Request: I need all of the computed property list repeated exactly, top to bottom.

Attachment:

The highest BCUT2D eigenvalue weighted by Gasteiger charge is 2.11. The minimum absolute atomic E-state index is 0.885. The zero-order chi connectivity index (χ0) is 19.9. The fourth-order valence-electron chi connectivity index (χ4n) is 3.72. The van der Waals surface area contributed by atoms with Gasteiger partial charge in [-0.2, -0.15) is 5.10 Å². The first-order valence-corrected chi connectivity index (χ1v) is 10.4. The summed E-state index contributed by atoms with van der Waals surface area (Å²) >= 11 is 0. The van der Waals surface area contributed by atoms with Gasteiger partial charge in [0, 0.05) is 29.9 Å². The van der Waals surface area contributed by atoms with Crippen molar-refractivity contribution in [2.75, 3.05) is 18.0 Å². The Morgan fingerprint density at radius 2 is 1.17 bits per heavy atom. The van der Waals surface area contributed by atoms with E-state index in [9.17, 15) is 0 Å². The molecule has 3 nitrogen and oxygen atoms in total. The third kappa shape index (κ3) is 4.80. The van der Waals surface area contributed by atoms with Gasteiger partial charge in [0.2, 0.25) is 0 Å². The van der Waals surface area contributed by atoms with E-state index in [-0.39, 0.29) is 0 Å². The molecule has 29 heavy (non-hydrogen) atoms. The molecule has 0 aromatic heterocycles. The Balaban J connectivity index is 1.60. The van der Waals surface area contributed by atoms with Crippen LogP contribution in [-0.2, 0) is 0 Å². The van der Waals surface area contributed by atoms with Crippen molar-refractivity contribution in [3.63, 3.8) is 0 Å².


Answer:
The highest BCUT2D eigenvalue weighted by Gasteiger charge is 2.11. The minimum absolute atomic E-state index is 0.885. The zero-order chi connectivity index (χ0) is 19.9. The fourth-order valence-electron chi connectivity index (χ4n) is 3.72. The van der Waals surface area contributed by atoms with Gasteiger partial charge in [-0.2, -0.15) is 5.10 Å². The first-order valence-corrected chi connectivity index (χ1v) is 10.4. The summed E-state index contributed by atoms with van der Waals surface area (Å²) >= 11 is 0. The van der Waals surface area contributed by atoms with Gasteiger partial charge in [0, 0.05) is 29.9 Å². The van der Waals surface area contributed by atoms with Crippen molar-refractivity contribution in [2.75, 3.05) is 18.0 Å². The Morgan fingerprint density at radius 2 is 1.17 bits per heavy atom. The van der Waals surface area contributed by atoms with E-state index in [9.17, 15) is 0 Å². The molecule has 3 nitrogen and oxygen atoms in total. The third kappa shape index (κ3) is 4.80. The van der Waals surface area contributed by atoms with Gasteiger partial charge in [0.2, 0.25) is 0 Å². The van der Waals surface area contributed by atoms with E-state index in [-0.39, 0.29) is 0 Å². The molecule has 29 heavy (non-hydrogen) atoms. The molecule has 0 aromatic heterocycles. The Balaban J connectivity index is 1.60. The van der Waals surface area contributed by atoms with Crippen LogP contribution in [-0.2, 0) is 0 Å². The van der Waals surface area contributed by atoms with Crippen molar-refractivity contribution in [3.63, 3.8) is 0 Å².